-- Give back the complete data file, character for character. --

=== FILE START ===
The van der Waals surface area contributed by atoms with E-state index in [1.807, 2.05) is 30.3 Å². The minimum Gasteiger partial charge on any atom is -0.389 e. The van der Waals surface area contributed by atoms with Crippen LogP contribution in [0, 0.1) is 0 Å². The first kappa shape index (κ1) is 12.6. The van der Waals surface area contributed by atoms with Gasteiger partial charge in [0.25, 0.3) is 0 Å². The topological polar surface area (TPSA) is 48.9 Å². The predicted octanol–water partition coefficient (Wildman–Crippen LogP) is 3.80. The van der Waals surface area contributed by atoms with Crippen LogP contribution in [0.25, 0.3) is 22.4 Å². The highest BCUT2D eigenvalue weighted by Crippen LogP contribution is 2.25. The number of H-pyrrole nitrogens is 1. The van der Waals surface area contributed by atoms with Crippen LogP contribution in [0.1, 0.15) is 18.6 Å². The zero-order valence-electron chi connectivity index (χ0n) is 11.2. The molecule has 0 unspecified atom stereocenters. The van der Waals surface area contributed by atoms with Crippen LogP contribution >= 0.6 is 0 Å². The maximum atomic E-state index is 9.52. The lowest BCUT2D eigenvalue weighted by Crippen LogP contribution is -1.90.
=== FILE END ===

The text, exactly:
The van der Waals surface area contributed by atoms with E-state index in [1.807, 2.05) is 30.3 Å². The minimum Gasteiger partial charge on any atom is -0.389 e. The van der Waals surface area contributed by atoms with Crippen LogP contribution in [0, 0.1) is 0 Å². The first kappa shape index (κ1) is 12.6. The van der Waals surface area contributed by atoms with Gasteiger partial charge in [0.25, 0.3) is 0 Å². The topological polar surface area (TPSA) is 48.9 Å². The predicted octanol–water partition coefficient (Wildman–Crippen LogP) is 3.80. The van der Waals surface area contributed by atoms with Crippen LogP contribution in [0.25, 0.3) is 22.4 Å². The highest BCUT2D eigenvalue weighted by Crippen LogP contribution is 2.25. The number of H-pyrrole nitrogens is 1. The van der Waals surface area contributed by atoms with Crippen LogP contribution in [0.1, 0.15) is 18.6 Å². The zero-order valence-electron chi connectivity index (χ0n) is 11.2. The molecule has 0 unspecified atom stereocenters. The van der Waals surface area contributed by atoms with Crippen LogP contribution >= 0.6 is 0 Å². The maximum atomic E-state index is 9.52. The lowest BCUT2D eigenvalue weighted by Crippen LogP contribution is -1.90.